Friday marked the turning point in the crisis. Public anger boiled over and led to violent demonstrations
Sri Lankan President Gotabaya Rajapaksa declared a public emergency, a day after thousands took part in demonstrations and protests—which later turned violent— in the capital Colombo, seeking his resignation for failing to address the crippling economic crisis.
On Friday night, the government issued an extraordinary gazette notification, announcing the state of public emergency with immediate effect, justifying "in the interests of public security, the protection of public order, and the maintenance of supplies and services essential to the life of the community.”
For months, the country’s foreign exchange reserves have been barely enough to cover the import of essential imports, resulting in a crippling shortage and skyrocketing inflation. In recent days, the energy crisis worsened, forcing authorities to implement power cuts, sometimes up to 13 hours a day.
Long queues of people standing at fuel stations for hours across the country have become a common sight. With shortages of medicines and supplies, several hospitals are struggling to function normally.
Friday marked the turning point in the crisis. Public anger boiled over and led to violent demonstrations. Thousands of angry protestors in what appeared an attempt to storm the private residence of President Rajapaksa clashed with security forces and the army for hours.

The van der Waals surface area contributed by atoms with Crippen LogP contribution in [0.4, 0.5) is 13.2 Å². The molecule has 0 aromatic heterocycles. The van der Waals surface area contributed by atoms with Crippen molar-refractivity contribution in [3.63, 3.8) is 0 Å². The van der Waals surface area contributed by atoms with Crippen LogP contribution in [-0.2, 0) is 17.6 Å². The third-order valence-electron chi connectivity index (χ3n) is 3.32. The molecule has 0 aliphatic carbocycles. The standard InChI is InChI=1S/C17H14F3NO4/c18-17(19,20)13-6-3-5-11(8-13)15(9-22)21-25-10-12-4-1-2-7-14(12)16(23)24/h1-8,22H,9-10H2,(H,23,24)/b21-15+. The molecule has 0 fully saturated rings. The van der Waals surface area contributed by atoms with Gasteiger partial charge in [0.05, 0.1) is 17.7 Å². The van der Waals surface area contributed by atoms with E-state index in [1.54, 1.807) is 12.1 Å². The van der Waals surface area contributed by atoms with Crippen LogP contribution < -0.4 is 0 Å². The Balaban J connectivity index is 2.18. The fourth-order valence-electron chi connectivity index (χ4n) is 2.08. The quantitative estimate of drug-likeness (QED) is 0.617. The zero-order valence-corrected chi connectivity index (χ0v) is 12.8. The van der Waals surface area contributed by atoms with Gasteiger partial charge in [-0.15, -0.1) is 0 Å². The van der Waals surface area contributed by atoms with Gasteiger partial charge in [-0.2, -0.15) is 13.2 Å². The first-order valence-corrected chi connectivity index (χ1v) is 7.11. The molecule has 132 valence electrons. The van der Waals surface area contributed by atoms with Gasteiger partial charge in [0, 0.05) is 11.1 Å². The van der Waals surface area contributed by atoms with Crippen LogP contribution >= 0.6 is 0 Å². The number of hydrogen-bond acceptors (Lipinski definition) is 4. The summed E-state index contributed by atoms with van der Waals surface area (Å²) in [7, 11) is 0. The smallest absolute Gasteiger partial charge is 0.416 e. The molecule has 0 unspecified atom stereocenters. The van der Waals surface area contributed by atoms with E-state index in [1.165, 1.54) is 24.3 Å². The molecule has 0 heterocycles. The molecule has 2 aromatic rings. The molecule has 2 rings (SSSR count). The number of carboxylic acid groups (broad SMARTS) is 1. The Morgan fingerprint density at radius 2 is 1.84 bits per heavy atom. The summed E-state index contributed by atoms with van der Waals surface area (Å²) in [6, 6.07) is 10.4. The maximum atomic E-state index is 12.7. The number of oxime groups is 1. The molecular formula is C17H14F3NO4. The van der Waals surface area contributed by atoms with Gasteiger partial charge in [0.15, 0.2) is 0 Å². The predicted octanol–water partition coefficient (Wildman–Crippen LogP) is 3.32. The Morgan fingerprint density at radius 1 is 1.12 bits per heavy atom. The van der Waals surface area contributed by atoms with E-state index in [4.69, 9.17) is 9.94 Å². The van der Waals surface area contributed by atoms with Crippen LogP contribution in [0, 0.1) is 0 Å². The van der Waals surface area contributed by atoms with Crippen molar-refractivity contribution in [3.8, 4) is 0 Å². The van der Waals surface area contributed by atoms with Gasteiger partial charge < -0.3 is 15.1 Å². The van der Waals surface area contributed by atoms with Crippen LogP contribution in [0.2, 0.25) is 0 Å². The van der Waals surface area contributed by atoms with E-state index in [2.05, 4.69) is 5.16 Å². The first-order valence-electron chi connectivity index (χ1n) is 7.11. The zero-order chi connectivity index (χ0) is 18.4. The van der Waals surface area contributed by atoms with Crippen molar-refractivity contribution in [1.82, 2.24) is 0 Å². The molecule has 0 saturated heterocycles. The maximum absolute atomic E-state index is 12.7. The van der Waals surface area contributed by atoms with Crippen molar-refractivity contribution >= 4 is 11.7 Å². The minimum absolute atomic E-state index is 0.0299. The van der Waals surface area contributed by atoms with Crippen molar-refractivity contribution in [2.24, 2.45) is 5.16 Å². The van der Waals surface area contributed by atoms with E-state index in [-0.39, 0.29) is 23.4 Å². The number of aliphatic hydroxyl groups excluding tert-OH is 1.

In a tweet, UN Resident Coordinator said, “We are monitoring developments and are concerned by reports of violence in #SriLanka. Calling for restraint from all groups.”
However, the government appeared defiant, blaming extremist groups behind the violent protests. A senior minister went on to call them “terrorists”. Over 50 people were arrested following the incident.
A statement released by the Media Division of the President said, “Many of those involved in this violent incident have been arrested and many have been identified as organized extremists. They had led the protest shouting the slogans ‘let’s create an Arab Spring in this country.”
Significantly, Ranil Wickremesinghe, the country’s former prime minister, warned the government against such provocative statements. “Such comments would only exacerbate the already volatile situation,” he said while refuting claims of the protesters being led by extremists.
Terming the situation a result of the collapse of political order, Wickremesinghe said, “No one should be harmed in a peaceful protest. Violence must not be tolerated. People have the right to protest freely and peacefully.” Political parties, he advised, should not take part in citizen-centric protests.
Significantly, there were signs of cracks appearing in the ruling coalition and it might have prompted Rajapaksa to take drastic measures of imposing an emergency.
On Friday, an eleven-party alliance, part of the ruling coalition, asked the President to dissolve the current Cabinet of Ministers and sought the formation of an interim government with the involvement of all political parties.